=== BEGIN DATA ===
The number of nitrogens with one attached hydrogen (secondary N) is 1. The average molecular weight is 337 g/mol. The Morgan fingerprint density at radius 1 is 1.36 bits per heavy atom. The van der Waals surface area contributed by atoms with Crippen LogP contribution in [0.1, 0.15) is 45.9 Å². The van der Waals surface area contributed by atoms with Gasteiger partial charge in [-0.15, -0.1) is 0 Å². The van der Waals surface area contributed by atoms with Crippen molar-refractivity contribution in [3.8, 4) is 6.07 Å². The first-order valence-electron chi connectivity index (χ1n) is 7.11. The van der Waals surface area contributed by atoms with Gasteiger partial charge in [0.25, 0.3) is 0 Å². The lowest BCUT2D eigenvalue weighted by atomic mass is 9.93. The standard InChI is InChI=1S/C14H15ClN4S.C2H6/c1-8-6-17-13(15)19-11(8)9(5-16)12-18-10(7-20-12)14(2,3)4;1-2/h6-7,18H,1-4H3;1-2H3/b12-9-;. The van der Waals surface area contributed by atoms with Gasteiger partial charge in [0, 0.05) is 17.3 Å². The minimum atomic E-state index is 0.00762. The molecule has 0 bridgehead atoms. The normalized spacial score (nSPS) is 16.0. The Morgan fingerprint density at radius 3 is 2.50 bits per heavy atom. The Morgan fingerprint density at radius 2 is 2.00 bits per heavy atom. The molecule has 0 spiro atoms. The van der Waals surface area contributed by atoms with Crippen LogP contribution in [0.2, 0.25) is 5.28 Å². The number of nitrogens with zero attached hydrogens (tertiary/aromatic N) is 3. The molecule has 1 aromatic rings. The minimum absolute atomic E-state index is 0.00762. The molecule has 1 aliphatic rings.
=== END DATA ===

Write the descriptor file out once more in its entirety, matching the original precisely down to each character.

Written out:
The number of nitrogens with one attached hydrogen (secondary N) is 1. The average molecular weight is 337 g/mol. The Morgan fingerprint density at radius 1 is 1.36 bits per heavy atom. The van der Waals surface area contributed by atoms with Crippen LogP contribution in [0.1, 0.15) is 45.9 Å². The van der Waals surface area contributed by atoms with Gasteiger partial charge in [-0.15, -0.1) is 0 Å². The van der Waals surface area contributed by atoms with Crippen molar-refractivity contribution in [3.8, 4) is 6.07 Å². The first-order valence-electron chi connectivity index (χ1n) is 7.11. The van der Waals surface area contributed by atoms with Gasteiger partial charge in [0.25, 0.3) is 0 Å². The lowest BCUT2D eigenvalue weighted by atomic mass is 9.93. The standard InChI is InChI=1S/C14H15ClN4S.C2H6/c1-8-6-17-13(15)19-11(8)9(5-16)12-18-10(7-20-12)14(2,3)4;1-2/h6-7,18H,1-4H3;1-2H3/b12-9-;. The van der Waals surface area contributed by atoms with Gasteiger partial charge in [0, 0.05) is 17.3 Å². The minimum atomic E-state index is 0.00762. The molecule has 0 bridgehead atoms. The normalized spacial score (nSPS) is 16.0. The Morgan fingerprint density at radius 3 is 2.50 bits per heavy atom. The Morgan fingerprint density at radius 2 is 2.00 bits per heavy atom. The molecule has 0 spiro atoms. The van der Waals surface area contributed by atoms with Crippen LogP contribution in [0.2, 0.25) is 5.28 Å². The number of nitrogens with zero attached hydrogens (tertiary/aromatic N) is 3. The molecule has 1 aromatic rings. The minimum absolute atomic E-state index is 0.00762. The molecule has 1 aliphatic rings.